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Homework Help: Heat and Internal Energy - Thermodynamics

  1. Feb 7, 2016 #1
    1. The problem statement, all variables and given/known data
    10g of water at 0˚C added to 100g water at 50˚C

    2. Relevant equations

    3. The attempt at a solution
    So I understand this problem, but I'm not sure when I am supposed to use Q=mL, L being the latency, I think. So with the problem mentioned you can do:

    mw*cw(Tf-0) + mw*cw(Tf-50) = 0 and solve for Tf. Tf= 45.45˚K

    What if I had a problem like
    10g ice at 0˚C added to 100g water at 50˚C? Do you write the equation step by step starting at ice? And do I use Q=mL to account for phase changes only? [solid to liquid] and [liquid to gas]?

    mice*cice(Tf-0) + mL +mw*cw(Tf-50) = 0

    Solve for TF. I think this is set up correctly, but I am not sure. Can you explain the mL part more? Is that the mass of ice * the latency of ice? This is where I get confused on how to do these problems.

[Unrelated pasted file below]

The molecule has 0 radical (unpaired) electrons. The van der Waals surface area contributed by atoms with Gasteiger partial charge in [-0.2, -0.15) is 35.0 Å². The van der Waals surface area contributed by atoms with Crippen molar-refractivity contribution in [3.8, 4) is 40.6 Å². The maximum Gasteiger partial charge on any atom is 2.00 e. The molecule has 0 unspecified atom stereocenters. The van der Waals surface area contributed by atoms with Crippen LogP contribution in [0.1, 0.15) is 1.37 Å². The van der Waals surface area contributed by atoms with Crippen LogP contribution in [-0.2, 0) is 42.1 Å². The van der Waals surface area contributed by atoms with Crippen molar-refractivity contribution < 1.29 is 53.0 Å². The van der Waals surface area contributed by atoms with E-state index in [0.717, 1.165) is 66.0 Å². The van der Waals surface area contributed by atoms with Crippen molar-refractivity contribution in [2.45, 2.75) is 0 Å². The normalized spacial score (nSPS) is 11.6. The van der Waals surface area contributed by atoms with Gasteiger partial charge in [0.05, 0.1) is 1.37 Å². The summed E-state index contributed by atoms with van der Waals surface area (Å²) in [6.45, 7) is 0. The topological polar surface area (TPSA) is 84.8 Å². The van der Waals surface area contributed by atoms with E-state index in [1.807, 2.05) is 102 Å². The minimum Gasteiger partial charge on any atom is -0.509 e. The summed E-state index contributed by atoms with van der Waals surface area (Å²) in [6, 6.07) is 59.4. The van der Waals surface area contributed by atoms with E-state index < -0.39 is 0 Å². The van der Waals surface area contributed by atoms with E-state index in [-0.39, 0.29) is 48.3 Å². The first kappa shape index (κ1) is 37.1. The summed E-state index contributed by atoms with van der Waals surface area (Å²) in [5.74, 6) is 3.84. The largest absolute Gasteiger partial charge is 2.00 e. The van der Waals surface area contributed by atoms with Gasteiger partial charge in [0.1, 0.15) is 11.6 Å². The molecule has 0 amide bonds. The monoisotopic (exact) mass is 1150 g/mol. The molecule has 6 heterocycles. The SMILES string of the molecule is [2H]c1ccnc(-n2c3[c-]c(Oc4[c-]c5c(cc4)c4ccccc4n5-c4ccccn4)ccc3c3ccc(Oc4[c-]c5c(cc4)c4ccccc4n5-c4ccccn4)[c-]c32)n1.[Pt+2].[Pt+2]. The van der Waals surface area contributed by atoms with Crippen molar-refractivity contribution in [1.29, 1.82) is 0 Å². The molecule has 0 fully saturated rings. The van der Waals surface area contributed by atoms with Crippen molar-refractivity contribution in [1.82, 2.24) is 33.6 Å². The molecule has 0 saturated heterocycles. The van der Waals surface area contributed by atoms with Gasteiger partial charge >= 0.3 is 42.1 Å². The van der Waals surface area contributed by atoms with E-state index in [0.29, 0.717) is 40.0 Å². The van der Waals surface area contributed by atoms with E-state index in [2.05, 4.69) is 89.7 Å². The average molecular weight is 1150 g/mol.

2. jcsd
  3. Feb 7, 2016 #2


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    Staff: Mentor

    Careful with the units there.


    Yes. Starting from ice, you have to convert the water from a solid to a liquid first, and that will require heat.
  4. Feb 7, 2016 #3
    Would you have to do this any time there is a phase change?? No matter what direction, ie liquid to solid or solid to liquid and all the rest. Will the latent heat be given for each phase if there is one?
    Screen Shot 2016-02-07 at 5.48.14 PM.png
  5. Feb 7, 2016 #4


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    Staff Emeritus
    Science Advisor
    Homework Helper

    With a substance like water, the values of the latent heat can be looked up.

    Remember, the latent heat of fusion ≠ latent heat of vaporization.
  6. Feb 7, 2016 #5
    Ok, thanks!
  7. Feb 8, 2016 #6


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    Staff: Mentor

    Yes, you have to take into account latent heat for any phase transition. Pay also attention to the sign of the change: for example, when going from solid to liquid, heat enters the substance without any change in temperature, while going from liquid to solid, heat is released from the substance without any change in temperature.
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